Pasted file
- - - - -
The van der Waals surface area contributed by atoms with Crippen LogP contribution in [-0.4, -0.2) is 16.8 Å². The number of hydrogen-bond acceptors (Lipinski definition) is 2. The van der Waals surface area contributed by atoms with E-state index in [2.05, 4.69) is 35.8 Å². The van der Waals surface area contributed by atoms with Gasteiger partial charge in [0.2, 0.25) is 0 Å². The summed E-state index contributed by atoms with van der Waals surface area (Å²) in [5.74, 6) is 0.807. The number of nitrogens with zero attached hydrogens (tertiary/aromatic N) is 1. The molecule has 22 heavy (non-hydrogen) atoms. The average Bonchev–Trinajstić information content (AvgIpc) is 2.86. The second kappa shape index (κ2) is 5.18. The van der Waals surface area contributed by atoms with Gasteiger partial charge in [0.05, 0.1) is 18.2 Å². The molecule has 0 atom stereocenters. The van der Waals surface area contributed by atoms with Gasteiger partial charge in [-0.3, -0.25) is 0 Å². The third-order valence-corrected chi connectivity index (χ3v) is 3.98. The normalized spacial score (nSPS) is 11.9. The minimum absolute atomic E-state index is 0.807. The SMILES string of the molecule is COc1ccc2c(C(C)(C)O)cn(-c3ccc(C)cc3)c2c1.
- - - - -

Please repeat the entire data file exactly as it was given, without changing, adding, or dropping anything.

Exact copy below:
The van der Waals surface area contributed by atoms with Crippen LogP contribution in [-0.4, -0.2) is 16.8 Å². The number of hydrogen-bond acceptors (Lipinski definition) is 2. The van der Waals surface area contributed by atoms with E-state index in [2.05, 4.69) is 35.8 Å². The van der Waals surface area contributed by atoms with Gasteiger partial charge in [0.2, 0.25) is 0 Å². The summed E-state index contributed by atoms with van der Waals surface area (Å²) in [5.74, 6) is 0.807. The number of nitrogens with zero attached hydrogens (tertiary/aromatic N) is 1. The molecule has 22 heavy (non-hydrogen) atoms. The average Bonchev–Trinajstić information content (AvgIpc) is 2.86. The second kappa shape index (κ2) is 5.18. The van der Waals surface area contributed by atoms with Gasteiger partial charge in [0.05, 0.1) is 18.2 Å². The molecule has 0 atom stereocenters. The van der Waals surface area contributed by atoms with Gasteiger partial charge in [-0.3, -0.25) is 0 Å². The third-order valence-corrected chi connectivity index (χ3v) is 3.98. The normalized spacial score (nSPS) is 11.9. The minimum absolute atomic E-state index is 0.807. The SMILES string of the molecule is COc1ccc2c(C(C)(C)O)cn(-c3ccc(C)cc3)c2c1.